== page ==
Bangladesh chased down a stiff target of 191 on day five against the hosts, Sri Lanka, to cap off a remarkable victory in their landmark 100th Test match. This was their first win over Sri Lanka and ninth overall since they received the Test status.
The Tigers played their debut match in the longest format of the game in November 2000 against India in Dhaka and have had to overcome several highs and lows in this period.
Bangladesh have not had too many successes since receiving Test status, but the support and the talent in the country mean that the Asian country have a bright future. Their stunning performance in an all-important Test match gives us an opportunity to go back and relive their journey in the toughest format of cricket.
2000-08 (58 Tests – 1 win, 6 draws and 51 losses)
The way Bangladesh performed in their inaugural Test was an indication of things to come in future. A good score of 400 in the first innings but abject surrender in second by getting bowled out for 91, meant that their Test match debut ended in defeat.
For the first few years, they seldom scored more than 300 or 400 and were unable to bowl the opposition out twice. The closest Bangladesh came to winning a Test match was in Multan in 2003, only to be denied by a special hundred from Pakistan captain Inzamam-ul-Haq. The defeat was certainly heart breaking as Bangladesh squandered their biggest chance to beat one of the top sides in the longest format.
A few months later, Bangladesh earned a hard earned draw against West Indies in their own backyard where Habibul Bashar led from the front with a classy century. But they were still struggling to find their feet in the five-day format and many had started to question their Test status and if they weren’t worthy of it. Bangladesh had their backs against the walls as they had lost many matches by an innings and had been bowled out for less than 100 several times.
Extra Cover: Bangladesh's special victory and the month of March
Their greatest triumph came in 2005 when Zimbabwe – who themselves were going through a tough phase – toured Bangladesh. This was a chance for the hosts to catch the visitors on the hop. Mohammad Rafique and Enamul Haque Jnr ran through Zimbabwe’s batting line-up, registering one of the best figures for them in Tests.
These spells resulted in Bangladesh winning their first ever Test match and eventually the series. Though they pushed Australia to the edge in 2006 in a home Test, Bangladesh did not have much to show in the longest format of the game.
By the end of 2008, Bangladesh had registered only one win in Tests and a whopping 51 losses.
2009-present day (42 Tests – 8 wins, 9 draws, 25 losses)
This period started with some promise for Bangladesh as they beat West Indies in West Indies to claim their first away series win. The hosts, due to their issues with the board, fielded almost a third string XI, but the visiting side didn’t do them any favours and beat them in the two-match series.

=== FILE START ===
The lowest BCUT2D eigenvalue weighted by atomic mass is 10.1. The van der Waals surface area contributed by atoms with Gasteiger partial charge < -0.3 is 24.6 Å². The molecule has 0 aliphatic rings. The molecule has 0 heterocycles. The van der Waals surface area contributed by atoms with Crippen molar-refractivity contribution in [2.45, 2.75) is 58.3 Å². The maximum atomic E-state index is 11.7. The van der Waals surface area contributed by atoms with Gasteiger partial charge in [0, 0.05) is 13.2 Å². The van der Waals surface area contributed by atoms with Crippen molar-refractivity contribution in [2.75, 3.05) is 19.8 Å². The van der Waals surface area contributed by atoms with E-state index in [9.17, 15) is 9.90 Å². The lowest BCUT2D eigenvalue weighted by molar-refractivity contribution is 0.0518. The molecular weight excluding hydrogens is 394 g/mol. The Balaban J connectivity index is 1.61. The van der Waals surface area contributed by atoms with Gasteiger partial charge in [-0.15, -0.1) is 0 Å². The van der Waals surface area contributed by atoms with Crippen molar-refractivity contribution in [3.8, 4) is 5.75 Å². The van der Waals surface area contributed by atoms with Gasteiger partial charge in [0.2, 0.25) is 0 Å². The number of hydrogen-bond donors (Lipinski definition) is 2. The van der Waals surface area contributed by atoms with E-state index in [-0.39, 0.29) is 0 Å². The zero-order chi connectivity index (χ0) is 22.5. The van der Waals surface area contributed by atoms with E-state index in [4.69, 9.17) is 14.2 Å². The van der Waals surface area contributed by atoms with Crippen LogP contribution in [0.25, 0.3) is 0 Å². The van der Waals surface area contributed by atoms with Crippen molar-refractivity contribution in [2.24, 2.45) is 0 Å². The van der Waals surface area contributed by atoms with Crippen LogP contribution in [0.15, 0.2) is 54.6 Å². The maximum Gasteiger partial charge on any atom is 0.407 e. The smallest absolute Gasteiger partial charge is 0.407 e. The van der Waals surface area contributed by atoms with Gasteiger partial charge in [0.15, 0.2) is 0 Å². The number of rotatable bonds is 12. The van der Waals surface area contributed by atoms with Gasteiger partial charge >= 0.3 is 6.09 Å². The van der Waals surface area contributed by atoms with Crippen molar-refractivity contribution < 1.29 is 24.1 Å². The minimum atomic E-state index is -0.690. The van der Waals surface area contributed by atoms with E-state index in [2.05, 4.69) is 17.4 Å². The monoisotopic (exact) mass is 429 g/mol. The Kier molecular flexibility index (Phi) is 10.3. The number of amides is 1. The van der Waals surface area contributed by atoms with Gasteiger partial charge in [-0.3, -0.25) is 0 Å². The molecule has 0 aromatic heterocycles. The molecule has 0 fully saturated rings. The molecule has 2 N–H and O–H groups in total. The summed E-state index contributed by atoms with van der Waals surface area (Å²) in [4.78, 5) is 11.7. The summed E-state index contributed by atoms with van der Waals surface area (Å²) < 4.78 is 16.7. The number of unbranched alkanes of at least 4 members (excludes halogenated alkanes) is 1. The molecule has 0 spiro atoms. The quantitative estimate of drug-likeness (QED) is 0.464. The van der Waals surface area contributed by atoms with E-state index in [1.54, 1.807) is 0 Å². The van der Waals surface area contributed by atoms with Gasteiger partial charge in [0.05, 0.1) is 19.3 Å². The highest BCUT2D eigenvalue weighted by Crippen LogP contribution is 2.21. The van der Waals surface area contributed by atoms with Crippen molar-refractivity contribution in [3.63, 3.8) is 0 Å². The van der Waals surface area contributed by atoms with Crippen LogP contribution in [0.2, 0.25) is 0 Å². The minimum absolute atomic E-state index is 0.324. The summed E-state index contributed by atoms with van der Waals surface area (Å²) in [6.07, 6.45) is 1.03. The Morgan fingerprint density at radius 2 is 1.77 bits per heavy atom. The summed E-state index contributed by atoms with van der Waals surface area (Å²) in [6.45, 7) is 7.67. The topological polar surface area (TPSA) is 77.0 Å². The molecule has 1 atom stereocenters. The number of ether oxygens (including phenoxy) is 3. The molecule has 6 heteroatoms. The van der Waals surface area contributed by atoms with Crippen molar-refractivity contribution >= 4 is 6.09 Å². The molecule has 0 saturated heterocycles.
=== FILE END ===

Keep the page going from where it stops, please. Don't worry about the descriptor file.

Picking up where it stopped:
Bangladesh won both the Test matches having found the players around which a team could be built for future. The likes of Tamim Iqbal, Shakib Al Hasan, Mushfiqur Rahim, Mahmadullah, and Mashrafe Mortaza emerged as the finds of the tour. Their first series win proved to be a one-off as the defeats to India and England at home, and New Zealand and England, away from home followed.
The crop of young players had started to take the country by storm, but only in the shorter formats of the game. Bangladesh had a long break in Tests between July 2010 and August 2011 which resulted in heavy losses to Zimbabwe, West Indies and Pakistan in a short period of time. Their confidence was badly dented and once again, their ability to play the red ball cricket was questioned.
Amidst all this, their successes in One-Day Internationals meant they always took that confidence into the Test arena. Mushfiqur, Shakib and Tamim, all experienced players by now, scored double hundreds and bowlers like Sohag Gazi, Mustafizur Rahman, and Mehedi Hasan Miraz emerged, in what is now a formidable Test side now.
Bangladesh’s finest moment in their cricketing history came in 2016, when they beat a full strength England side at home. This was the first time they defeated one of the top seven Test-playing nations. Soon they were hosted by India for the only Test, which was their first ever Test match in the country. Though they lost the match, there were lots of positives for them to take home.
Players in the Bangladesh domestic circuit grew up playing the 50-over and 20-over formats in the last five years. Much of it was down to BCB’s preference to play the shorter formats rather than Tests. But the recent results, which include the famous win over England and now the win against Sri Lanka, should encourage the cricket board to design their future tour programme carefully and include more Test matches.
The country is gifted with many talented players and the BCB should stress on giving Test format the primacy despite the successes in ODIs and T20Is. If Bangladesh continues to improve, some scintillating Test cricket could be in store for fans in the near future.